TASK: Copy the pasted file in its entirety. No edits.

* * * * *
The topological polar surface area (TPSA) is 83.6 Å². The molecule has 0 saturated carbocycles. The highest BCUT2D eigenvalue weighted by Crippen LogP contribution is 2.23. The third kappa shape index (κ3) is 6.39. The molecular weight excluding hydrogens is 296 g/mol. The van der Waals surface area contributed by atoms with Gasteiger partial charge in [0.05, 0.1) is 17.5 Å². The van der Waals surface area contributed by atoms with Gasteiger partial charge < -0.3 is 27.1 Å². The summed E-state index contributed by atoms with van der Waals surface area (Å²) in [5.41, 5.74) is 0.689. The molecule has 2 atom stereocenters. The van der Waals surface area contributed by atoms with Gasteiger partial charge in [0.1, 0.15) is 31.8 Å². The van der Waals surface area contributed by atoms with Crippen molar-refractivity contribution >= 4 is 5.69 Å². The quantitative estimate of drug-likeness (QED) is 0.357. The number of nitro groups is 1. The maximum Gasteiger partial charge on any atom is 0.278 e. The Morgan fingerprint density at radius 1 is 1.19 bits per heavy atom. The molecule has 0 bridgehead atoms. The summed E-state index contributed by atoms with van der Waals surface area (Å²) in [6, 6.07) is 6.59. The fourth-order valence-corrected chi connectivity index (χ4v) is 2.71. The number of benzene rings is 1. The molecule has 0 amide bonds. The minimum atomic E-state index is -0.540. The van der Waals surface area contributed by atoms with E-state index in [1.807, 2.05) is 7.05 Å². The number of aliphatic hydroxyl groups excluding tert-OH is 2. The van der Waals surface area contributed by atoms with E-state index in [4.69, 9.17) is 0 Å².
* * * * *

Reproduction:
The topological polar surface area (TPSA) is 83.6 Å². The molecule has 0 saturated carbocycles. The highest BCUT2D eigenvalue weighted by Crippen LogP contribution is 2.23. The third kappa shape index (κ3) is 6.39. The molecular weight excluding hydrogens is 296 g/mol. The van der Waals surface area contributed by atoms with Gasteiger partial charge in [0.05, 0.1) is 17.5 Å². The van der Waals surface area contributed by atoms with Gasteiger partial charge < -0.3 is 27.1 Å². The summed E-state index contributed by atoms with van der Waals surface area (Å²) in [5.41, 5.74) is 0.689. The molecule has 2 atom stereocenters. The van der Waals surface area contributed by atoms with Gasteiger partial charge in [0.1, 0.15) is 31.8 Å². The van der Waals surface area contributed by atoms with Crippen molar-refractivity contribution >= 4 is 5.69 Å². The quantitative estimate of drug-likeness (QED) is 0.357. The number of nitro groups is 1. The maximum Gasteiger partial charge on any atom is 0.278 e. The Morgan fingerprint density at radius 1 is 1.19 bits per heavy atom. The molecule has 0 bridgehead atoms. The summed E-state index contributed by atoms with van der Waals surface area (Å²) in [6, 6.07) is 6.59. The fourth-order valence-corrected chi connectivity index (χ4v) is 2.71. The number of benzene rings is 1. The molecule has 0 amide bonds. The minimum atomic E-state index is -0.540. The van der Waals surface area contributed by atoms with E-state index in [1.807, 2.05) is 7.05 Å². The number of aliphatic hydroxyl groups excluding tert-OH is 2. The van der Waals surface area contributed by atoms with E-state index in [4.69, 9.17) is 0 Å².